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Sunny with a chance of climate change



THE WEATHER IN OUR nation’s capital today is predicted to be 28°C. Mostly sunny, with light winds.

I have no crystal ball, but I reckon it’s pretty likely that the Bureau of Meteorology is going to be about right. I suppose we’ll find out later today.

The Bureau’s website is one of the most accessed sites in Australia. Everyone wants to know whether or not to bring a brolly. The fact that it is accessed so often is testament to the fact that the BoM is usually pretty reliable. Sure, we all like to whinge about the weather — particularly when showers show up unexpectedly — but by and large, you’ve got to admit, they do a pretty good job.

At home, I check the weather before I get up on my phone using the WiFi internet connection I have in the lounge. It’s only very recently that WiFi was invented — 1996 — but Aussies are keen on technology and it’s really caught on.

WiFi was invented by that other great Australian institution, the CSIRO. It wasn’t the first local area network, but it worked the best of the technologies jostling for position back in the day.

Every two years, these two venerable scientific institutions team up to release a State of the Climate report.

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Explainer: why is World Heritage important?

Two of Australia’s World Heritage listed places have made the headlines in the last week. The Great Barrier Reef Marine Park Authority gave the go-ahead for silt from a government-approved dredging operation to be dumped within the World Heritage listed park boundaries. And the federal government announced that it was seeking to have a recent extension of Tasmania’s World Heritage listed forests partially overturned.

What is World Heritage listing and why is it important?

Back in 1972, various international bodies united to draw up the World Heritage Convention. It was designed to provide a way for international co-operation to occur to protect cultural or natural places of ‘outstanding universal value’ so that future generations may enjoy them as we do now. It is administered by the United Nations Educational, Scientific and Cultural Organisation (UNESCO).

Australia was an early adopter of the Convention, ratifying it in 1974 and signing up the nation’s first ‘property’, Kakadu, in 1981. Australia even has its own Act of parliament to protect World Heritage properties, which was established in the battle for the Franklin Dam back in 1983….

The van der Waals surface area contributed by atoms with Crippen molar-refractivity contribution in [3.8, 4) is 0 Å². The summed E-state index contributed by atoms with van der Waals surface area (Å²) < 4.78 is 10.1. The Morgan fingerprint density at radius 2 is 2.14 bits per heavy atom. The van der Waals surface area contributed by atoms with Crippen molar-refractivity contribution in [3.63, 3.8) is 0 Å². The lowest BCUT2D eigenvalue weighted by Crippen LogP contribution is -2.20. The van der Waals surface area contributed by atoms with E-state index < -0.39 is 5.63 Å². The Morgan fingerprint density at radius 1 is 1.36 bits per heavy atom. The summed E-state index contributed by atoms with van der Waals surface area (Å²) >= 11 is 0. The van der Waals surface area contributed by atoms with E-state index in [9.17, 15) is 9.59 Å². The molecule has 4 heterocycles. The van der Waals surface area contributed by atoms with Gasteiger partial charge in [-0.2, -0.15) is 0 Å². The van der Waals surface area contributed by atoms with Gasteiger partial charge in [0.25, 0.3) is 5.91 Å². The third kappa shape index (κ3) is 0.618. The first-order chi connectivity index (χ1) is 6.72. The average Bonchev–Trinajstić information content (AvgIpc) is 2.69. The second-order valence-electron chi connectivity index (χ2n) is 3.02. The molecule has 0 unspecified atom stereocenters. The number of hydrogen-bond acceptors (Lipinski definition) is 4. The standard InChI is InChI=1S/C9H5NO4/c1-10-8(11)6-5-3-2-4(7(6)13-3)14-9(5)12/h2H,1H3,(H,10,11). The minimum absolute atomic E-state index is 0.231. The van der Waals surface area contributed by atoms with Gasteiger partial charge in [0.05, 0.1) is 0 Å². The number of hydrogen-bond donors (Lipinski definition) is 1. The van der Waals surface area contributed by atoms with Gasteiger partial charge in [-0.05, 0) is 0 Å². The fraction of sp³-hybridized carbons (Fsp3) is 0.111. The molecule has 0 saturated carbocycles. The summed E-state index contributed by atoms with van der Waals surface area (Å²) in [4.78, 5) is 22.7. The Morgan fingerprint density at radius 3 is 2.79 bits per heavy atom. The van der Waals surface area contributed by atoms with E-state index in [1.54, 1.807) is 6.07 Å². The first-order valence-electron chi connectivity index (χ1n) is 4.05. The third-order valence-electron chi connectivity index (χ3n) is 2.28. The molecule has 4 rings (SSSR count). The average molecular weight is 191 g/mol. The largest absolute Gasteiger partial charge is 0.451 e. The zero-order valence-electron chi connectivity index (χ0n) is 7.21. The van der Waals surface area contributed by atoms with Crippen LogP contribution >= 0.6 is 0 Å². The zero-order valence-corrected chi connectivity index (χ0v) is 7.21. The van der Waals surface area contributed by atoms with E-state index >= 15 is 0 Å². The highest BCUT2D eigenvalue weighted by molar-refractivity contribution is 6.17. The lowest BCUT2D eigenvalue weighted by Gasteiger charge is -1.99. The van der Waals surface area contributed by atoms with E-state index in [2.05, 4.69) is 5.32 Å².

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How you pay for your neighbour’s air-conditioning


Are you one of the lucky ones with air conditioning? As we swelter through this heatwave, those that can are switching on the AC and keeping cool. Those that can’t are lying semi-naked in front of fans with a wet cloth on their heads.

In the past 20 years, Australians have embraced air conditioning. In 1994, a quarter of households had it. These days more than half do.

While it’s bliss to sprawl in front of the cold air, there is a serious downside to chilling out. The Productivity Commission last year said that air conditioners are largely responsible for putting the electricity network under strain and that strain costs us dearly…

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Australia dashes G20 climate hopes

DON’T BE FOOLED by their fancy words, there is no indication the current government takes climate change seriously.

Prime Minister Tony Abbott’s most recent statement on climate change was at a press conference on November 12: “we accept that climate change happens, that mankind, humanity, make a contribution to it and it’s important that we take strong and effective action against it.”

But let’s have a look at the government’s “strong and effective action”…

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Carbon tax repeal is a free kick



ENVIRONMENT MINISTER Greg Hunt has made good on an election promise: he has released the draft legislation for the abolition of the carbon tax. It’s the first legislation the Liberals have put on the table since their election, and you could detect just a little bit of chuffed in Greg Hunt as he announced its release.

This legislation gives one of the parties a free kick, but the question is which one.

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The election that forgot the environment

IN 1996, WHILE campaigning as Opposition Leader hoping for election, John Howard promised a one billion dollar fund to help the environment. He won that election and, true to his word, established the Natural Heritage Trust and set about putting those dollars to work.

In 2007, Kevin Rudd swept Howard aside with promises of faster action on climate change and an immediate ratification of the Kyoto Protocol on climate change.

Not three years later, Julia Gillard was moved to topple Rudd as party leader in part because his approval ratings had plummeted following his fluffing of the climate change policy solution. She was victorious that same year while promising the emissions trading scheme that Rudd had failed to deliver, defeating Tony Abbott and his ‘direct action’ plan on carbon abatement.

Every Prime Minister for the last 17 years has made it to the top job with a little bit of environmental promise; a little bit of green flair, a nod to our collective love of our wide brown land.

But don’t expect to see any of that in 2013. This will be the election that forgot the environment.